9 National Bioethics Advisory Commission. Research Involving Human Biological Materials: Ethical Issues and Policy Guidance. Vol. 1. Rockville, MD: National Bioethics Advisory Committee; 1999. Hansson SO. The ethics of biobanks. Cambridge Quarterly of Healthcare Ethics 2004;13(4):319–26. Salvaterra E, Lecchi L, Giovanelli S, Butti B, Bardella MT, Bertazzi PA, et al. Banking together: A unified model of informed consent for biobanking. EMBO Reports2008;9(4):307–13.

10 Shickle D. The consent problem within DNA biobanks. Studies in History and Philosophy of Biological and Biomedical Sciences2006;37(3):503–19.

11 Wertz DC. Archived specimens: A platform for discussion. Community Genetics 1999;2(2–3):51–60. Sharp RR, Foster MW. An analysis of research guidelines on the collection and use of human biological materials from American Indian and Alaskan Native communities. Jurimetrics 2002;42(2):165–86. Helft PR, Champion VL, Eckles R, Johnson CS, Meslin EM. Cancer patients’ attitudes toward future research uses of stored human biological materials. Journal of Empirical Research on Human Research Ethics2007;2(3):15–22. See note 9, National Bioethics Advisory Commission 1999. See also note 9, Salvaterra et al. 2008.

12 Botkin JR. Informed consent for genetic research. Current Protocols in Human Genetics Chapter 2010;1:Unit 1.16.

13 Schwartz B. The Paradox of Choice. New York: Harper Collins; 2004.

14 Skene L. Patients’ rights or family responsibilities? Two approaches to genetic testing. Medical Law Review 1998;6(1):1–41. Winickoff DE, Winicoff RN. The charitable trust as a model for genomic biobanks. New England Journal of Medicine 2003;349(12):1180–4. Thasler WE, Schlott T, Kalkuhl A, Plän T, Irrgang B, Jauch KW, et al. Human tissue for in vitro research as an alternative to animal experiments: A charitable “honest broker” model to fulfil ethical and legal regulations and to protect research participants. Alternatives to Laboratory Animals 2006;34(4):387–92. Harmon SHE. Semantic, pedantic or paradigm shift? Recruitment, retention and property in modern population biobanking. European Journal of Health Law2009;16(1):27–43.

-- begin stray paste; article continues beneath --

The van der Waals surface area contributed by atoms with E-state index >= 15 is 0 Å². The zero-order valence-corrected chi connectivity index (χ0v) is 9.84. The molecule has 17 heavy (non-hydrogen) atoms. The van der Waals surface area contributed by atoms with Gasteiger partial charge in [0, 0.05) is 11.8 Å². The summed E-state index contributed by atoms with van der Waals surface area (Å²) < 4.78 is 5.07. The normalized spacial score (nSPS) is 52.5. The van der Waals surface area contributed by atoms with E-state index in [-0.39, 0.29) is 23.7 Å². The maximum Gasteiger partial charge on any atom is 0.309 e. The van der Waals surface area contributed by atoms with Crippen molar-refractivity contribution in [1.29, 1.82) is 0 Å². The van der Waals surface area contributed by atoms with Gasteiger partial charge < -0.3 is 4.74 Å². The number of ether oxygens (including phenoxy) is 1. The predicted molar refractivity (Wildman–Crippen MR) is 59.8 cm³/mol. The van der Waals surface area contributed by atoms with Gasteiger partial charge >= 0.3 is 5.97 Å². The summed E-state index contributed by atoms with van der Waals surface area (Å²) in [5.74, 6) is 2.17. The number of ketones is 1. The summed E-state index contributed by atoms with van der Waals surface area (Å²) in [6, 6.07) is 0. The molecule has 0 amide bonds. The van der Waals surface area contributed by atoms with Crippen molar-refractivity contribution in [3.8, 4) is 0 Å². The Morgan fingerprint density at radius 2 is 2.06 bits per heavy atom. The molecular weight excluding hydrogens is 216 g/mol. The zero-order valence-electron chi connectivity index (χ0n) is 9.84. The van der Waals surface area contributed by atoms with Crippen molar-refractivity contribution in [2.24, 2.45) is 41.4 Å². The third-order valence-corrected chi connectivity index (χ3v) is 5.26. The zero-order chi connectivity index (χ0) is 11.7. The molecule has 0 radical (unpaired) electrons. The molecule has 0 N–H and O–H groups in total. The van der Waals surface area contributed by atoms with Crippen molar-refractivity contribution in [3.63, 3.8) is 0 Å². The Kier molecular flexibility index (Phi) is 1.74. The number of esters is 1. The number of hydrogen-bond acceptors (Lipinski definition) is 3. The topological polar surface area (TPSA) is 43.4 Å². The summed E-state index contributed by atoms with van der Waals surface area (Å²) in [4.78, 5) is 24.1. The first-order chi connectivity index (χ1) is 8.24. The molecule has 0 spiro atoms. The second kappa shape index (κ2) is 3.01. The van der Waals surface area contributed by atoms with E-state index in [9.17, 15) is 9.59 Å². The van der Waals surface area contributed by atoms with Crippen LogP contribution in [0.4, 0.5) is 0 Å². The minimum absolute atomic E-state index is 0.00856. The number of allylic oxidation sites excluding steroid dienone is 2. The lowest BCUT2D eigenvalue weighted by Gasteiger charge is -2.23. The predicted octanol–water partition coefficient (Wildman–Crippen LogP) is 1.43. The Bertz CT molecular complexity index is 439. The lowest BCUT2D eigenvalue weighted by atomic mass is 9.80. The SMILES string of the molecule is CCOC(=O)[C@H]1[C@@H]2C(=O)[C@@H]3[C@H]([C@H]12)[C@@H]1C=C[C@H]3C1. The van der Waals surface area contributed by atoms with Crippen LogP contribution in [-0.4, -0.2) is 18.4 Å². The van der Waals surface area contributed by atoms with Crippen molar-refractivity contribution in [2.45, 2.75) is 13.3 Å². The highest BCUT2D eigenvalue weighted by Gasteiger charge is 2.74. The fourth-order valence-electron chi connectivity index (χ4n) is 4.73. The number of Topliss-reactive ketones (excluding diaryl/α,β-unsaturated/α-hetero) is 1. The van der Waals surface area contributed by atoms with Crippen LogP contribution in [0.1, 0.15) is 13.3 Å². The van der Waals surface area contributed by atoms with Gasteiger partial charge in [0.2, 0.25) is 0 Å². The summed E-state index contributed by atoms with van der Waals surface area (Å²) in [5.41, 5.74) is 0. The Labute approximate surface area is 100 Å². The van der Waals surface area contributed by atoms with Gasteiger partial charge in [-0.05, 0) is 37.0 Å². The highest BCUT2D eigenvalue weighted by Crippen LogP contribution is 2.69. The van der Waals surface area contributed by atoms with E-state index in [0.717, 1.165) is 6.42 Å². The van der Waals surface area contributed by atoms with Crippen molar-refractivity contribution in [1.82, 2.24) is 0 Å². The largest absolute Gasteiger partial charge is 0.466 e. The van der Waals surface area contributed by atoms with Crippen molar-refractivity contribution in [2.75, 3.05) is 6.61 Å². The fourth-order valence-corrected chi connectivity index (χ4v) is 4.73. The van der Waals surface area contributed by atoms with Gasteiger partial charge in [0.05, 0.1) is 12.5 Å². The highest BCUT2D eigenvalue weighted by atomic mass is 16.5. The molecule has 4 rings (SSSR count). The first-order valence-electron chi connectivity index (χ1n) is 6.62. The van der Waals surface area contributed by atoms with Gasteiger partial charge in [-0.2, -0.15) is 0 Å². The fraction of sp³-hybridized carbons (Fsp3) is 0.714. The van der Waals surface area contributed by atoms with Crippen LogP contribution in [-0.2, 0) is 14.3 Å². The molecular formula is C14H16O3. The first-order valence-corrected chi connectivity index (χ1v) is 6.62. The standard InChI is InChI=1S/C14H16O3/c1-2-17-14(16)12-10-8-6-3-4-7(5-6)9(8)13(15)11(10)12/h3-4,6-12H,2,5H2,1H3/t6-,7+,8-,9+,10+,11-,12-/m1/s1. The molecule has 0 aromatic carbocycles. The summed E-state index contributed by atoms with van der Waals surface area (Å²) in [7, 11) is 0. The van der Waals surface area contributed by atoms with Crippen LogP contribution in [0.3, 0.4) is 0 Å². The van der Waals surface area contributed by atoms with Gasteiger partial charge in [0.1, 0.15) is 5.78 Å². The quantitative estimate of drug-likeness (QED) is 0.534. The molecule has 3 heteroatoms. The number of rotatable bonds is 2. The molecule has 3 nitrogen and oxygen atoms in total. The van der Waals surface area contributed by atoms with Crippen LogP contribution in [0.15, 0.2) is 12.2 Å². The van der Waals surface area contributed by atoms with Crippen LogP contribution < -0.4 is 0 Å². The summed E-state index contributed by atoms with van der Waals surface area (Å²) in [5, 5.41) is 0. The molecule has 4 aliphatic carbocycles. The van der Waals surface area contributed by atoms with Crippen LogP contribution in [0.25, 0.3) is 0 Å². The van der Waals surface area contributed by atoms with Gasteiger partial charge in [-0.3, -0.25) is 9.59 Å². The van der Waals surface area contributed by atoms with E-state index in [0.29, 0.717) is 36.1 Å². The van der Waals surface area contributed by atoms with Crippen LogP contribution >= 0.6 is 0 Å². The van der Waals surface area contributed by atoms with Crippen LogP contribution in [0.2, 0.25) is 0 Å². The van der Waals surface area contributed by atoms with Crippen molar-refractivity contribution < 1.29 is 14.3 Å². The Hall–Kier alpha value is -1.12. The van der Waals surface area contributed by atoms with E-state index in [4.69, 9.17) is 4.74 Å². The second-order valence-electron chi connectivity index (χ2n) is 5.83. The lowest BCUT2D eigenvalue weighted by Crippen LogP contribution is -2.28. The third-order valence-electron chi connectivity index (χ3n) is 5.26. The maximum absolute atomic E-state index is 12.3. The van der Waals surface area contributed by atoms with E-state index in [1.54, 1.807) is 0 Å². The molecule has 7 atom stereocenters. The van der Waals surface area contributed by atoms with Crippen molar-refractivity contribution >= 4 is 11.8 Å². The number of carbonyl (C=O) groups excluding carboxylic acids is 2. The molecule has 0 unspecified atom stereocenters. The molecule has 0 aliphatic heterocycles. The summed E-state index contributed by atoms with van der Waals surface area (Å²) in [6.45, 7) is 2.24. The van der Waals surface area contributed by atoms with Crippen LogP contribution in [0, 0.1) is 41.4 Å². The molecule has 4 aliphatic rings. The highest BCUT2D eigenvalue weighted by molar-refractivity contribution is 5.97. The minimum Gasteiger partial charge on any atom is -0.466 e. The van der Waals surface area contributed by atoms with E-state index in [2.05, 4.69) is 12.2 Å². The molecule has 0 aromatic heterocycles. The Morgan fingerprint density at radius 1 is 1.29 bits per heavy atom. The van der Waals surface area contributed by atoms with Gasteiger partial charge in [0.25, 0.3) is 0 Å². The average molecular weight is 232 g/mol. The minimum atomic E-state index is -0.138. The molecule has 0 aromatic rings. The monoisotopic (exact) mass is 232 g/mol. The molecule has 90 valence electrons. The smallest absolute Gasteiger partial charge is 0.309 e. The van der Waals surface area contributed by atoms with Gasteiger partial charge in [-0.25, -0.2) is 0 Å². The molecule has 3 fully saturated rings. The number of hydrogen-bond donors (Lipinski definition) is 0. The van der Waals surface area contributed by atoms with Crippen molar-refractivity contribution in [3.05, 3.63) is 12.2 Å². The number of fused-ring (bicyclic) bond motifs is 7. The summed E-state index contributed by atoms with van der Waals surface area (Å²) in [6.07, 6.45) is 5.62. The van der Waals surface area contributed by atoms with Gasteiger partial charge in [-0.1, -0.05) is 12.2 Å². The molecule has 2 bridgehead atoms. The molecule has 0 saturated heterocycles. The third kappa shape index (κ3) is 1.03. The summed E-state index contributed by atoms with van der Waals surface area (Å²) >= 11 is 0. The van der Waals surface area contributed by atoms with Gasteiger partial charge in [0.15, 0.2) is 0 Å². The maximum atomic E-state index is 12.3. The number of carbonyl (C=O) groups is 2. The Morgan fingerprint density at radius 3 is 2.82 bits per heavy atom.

15 See note 12, Botkin 2010.

16 Godard B, Ozdemir V, Fortin M, Égalité N. Ethnocultural community leaders’ views and perceptions on biobanks and population specific genomic research: A qualitative research study. Public Understanding of Science 2010;19(4):469–85. Lemke A, Wolf WA, Hebert-Beirne J, Smith ME. Public and biobank participant attitudes toward genetic research participation and data sharing. Public Health Genomics 2010;13(6):368–77. Trinidad SB, Fullerton SM, Bares JM, Jarvik GP, Larson EB, Burke W. Genomic research and wide data sharing: Views of prospective participants. Genetics in Medicine2010;12(8):486–95.